Throughout A Midsummer Night's Dream, imagination is often shown through illusions and those illusions are mostly portrayed and even exposed in nature, specifically in the woods. For example, Hermia and Lysander run off into the woods to escape Hermia's father's ruling that she must marry Demetrius because they are under the illusion they are in love. The mechanicals also go off into the woods to rehearse their play in privacy, and they are under the illusion they can put on a magnificent play. While Hermia and Lysander become disillusioned through magic once in the forest, by the end of the play, they also become re-illusioned and reunited while still in the forest. In addition, the mechanicals become disillusioned about performing a fantastic play when Bottom disappears. But once he appears again in the forest, they all become re-illusioned about performing their grand play. In fact, Bottom never becomes disillusioned about his abilities as an actor and is wholly satisfied with the mechanicals' production, despite its obvious failure.
Since it is in the woods, or nature, that the characters both become disillusioned as well as have their illusions nurtured, we can say that nature helps nurture illusions. In addition, the supernatural both breaks and reestablishes the characters' illusions, as shown through the magic flower and Puck's mix-up of the lovers. Hence we see through the play that there is a connection between the things of the spiritual world, such as love and magic, and our illusions, which stem from our imaginations. Shakespeare intentionally shows a division between the corporeal world and the spiritual world by representing the corporeal world in the city of Athens and representing the spirit world in the forest. This division shows us that it is only in the spirit world, or supernatural world, which is akin to the world of nature, that we can nurture our illusions, or imaginations.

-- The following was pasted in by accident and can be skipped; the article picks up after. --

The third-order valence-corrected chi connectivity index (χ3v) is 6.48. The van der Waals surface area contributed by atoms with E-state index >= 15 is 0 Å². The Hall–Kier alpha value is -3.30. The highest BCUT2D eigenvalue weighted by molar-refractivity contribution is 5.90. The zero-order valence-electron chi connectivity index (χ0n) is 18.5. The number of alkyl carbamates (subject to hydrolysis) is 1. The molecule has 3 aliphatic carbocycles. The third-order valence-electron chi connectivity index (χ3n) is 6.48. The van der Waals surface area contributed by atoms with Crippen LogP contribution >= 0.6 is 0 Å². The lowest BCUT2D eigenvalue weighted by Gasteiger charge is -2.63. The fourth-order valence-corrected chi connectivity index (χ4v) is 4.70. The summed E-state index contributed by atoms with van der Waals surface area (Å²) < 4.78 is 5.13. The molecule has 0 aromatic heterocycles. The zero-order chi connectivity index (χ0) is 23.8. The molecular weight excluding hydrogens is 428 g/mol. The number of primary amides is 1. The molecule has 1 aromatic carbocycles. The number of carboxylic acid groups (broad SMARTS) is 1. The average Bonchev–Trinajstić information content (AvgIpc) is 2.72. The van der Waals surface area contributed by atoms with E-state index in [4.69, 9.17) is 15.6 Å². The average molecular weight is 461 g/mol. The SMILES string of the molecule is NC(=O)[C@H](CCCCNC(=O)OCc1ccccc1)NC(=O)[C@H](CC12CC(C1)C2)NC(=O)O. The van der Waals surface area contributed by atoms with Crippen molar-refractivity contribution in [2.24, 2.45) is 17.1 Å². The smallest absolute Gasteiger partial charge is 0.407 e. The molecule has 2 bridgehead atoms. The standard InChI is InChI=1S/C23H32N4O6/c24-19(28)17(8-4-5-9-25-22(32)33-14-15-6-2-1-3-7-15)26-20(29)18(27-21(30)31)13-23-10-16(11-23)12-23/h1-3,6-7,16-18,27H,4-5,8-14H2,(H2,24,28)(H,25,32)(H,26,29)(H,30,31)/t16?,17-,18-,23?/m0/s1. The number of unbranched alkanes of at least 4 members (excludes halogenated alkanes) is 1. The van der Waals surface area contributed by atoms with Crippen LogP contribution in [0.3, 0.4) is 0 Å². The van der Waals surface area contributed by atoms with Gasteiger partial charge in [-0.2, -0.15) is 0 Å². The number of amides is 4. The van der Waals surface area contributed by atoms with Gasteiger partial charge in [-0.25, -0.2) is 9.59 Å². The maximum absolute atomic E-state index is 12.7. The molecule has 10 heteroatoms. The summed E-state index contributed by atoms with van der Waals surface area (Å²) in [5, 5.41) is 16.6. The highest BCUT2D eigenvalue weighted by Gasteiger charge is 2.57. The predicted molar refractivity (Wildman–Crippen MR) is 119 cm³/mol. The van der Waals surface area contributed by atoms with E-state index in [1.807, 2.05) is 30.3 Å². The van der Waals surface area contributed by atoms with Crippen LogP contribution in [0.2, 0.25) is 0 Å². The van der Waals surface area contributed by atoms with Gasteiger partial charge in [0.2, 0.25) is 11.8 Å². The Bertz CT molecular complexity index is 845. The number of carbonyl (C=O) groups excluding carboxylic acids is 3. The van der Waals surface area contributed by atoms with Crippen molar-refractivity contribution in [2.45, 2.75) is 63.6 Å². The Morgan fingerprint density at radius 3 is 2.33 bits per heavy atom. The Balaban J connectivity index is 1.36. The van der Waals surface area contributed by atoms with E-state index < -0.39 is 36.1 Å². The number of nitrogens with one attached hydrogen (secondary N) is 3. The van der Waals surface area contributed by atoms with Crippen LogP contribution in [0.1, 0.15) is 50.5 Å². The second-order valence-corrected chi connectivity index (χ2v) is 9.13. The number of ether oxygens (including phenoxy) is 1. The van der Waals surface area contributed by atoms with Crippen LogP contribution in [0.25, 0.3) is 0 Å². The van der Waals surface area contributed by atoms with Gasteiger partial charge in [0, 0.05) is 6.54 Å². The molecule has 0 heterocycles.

Puck is especially used to show the relationship of the spirit world with the world of illusion, first through his mix-up of the lovers and then through correcting the situation. He especially shows the connection between the spirit world and illusion in his final speech:
If we shadows have offended,
Think but this, and all is mended,
That you have but slumber'd here
While these visions did appear. (V.i.418-20)